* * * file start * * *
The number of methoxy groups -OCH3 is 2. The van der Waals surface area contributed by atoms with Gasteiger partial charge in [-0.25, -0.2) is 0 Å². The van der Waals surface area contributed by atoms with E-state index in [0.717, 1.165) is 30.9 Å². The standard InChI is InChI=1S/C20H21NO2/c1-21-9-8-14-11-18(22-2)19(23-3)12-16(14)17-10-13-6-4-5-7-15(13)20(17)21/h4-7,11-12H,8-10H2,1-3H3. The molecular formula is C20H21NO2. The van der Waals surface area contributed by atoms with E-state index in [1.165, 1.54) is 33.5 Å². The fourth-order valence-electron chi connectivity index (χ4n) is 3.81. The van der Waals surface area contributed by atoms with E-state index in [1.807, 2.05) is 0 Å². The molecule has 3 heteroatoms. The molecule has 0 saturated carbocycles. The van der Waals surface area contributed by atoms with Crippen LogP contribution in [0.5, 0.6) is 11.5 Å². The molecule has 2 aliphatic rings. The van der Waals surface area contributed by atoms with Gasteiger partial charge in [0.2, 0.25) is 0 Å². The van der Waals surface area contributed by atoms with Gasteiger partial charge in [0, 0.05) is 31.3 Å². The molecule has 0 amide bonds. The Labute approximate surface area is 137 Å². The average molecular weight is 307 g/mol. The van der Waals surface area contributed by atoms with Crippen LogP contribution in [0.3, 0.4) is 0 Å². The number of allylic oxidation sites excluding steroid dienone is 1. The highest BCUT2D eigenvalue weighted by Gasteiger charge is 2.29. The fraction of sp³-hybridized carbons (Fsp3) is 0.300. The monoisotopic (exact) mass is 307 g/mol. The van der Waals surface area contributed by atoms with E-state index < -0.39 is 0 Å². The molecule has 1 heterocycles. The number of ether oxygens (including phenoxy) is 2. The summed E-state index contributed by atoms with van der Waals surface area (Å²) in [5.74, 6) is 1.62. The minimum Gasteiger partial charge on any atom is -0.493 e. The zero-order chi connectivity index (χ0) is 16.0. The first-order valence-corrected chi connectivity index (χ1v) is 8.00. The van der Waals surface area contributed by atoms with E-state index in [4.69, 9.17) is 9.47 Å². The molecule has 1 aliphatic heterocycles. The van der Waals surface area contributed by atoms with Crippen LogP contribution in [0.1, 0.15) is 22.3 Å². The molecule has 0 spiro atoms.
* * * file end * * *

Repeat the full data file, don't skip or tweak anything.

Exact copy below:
The number of methoxy groups -OCH3 is 2. The van der Waals surface area contributed by atoms with Gasteiger partial charge in [-0.25, -0.2) is 0 Å². The van der Waals surface area contributed by atoms with E-state index in [0.717, 1.165) is 30.9 Å². The standard InChI is InChI=1S/C20H21NO2/c1-21-9-8-14-11-18(22-2)19(23-3)12-16(14)17-10-13-6-4-5-7-15(13)20(17)21/h4-7,11-12H,8-10H2,1-3H3. The molecular formula is C20H21NO2. The van der Waals surface area contributed by atoms with E-state index in [1.165, 1.54) is 33.5 Å². The fourth-order valence-electron chi connectivity index (χ4n) is 3.81. The van der Waals surface area contributed by atoms with E-state index in [1.807, 2.05) is 0 Å². The molecule has 3 heteroatoms. The molecule has 0 saturated carbocycles. The van der Waals surface area contributed by atoms with Crippen LogP contribution in [0.5, 0.6) is 11.5 Å². The molecule has 2 aliphatic rings. The van der Waals surface area contributed by atoms with Gasteiger partial charge in [0.2, 0.25) is 0 Å². The van der Waals surface area contributed by atoms with Gasteiger partial charge in [0, 0.05) is 31.3 Å². The molecule has 0 amide bonds. The Labute approximate surface area is 137 Å². The average molecular weight is 307 g/mol. The van der Waals surface area contributed by atoms with Crippen LogP contribution in [0.3, 0.4) is 0 Å². The number of allylic oxidation sites excluding steroid dienone is 1. The highest BCUT2D eigenvalue weighted by Gasteiger charge is 2.29. The fraction of sp³-hybridized carbons (Fsp3) is 0.300. The monoisotopic (exact) mass is 307 g/mol. The van der Waals surface area contributed by atoms with E-state index < -0.39 is 0 Å². The molecule has 1 heterocycles. The number of ether oxygens (including phenoxy) is 2. The summed E-state index contributed by atoms with van der Waals surface area (Å²) in [5.74, 6) is 1.62. The minimum Gasteiger partial charge on any atom is -0.493 e. The zero-order chi connectivity index (χ0) is 16.0. The first-order valence-corrected chi connectivity index (χ1v) is 8.00. The van der Waals surface area contributed by atoms with E-state index in [4.69, 9.17) is 9.47 Å². The molecule has 1 aliphatic heterocycles. The van der Waals surface area contributed by atoms with Crippen LogP contribution in [0.1, 0.15) is 22.3 Å². The molecule has 0 spiro atoms.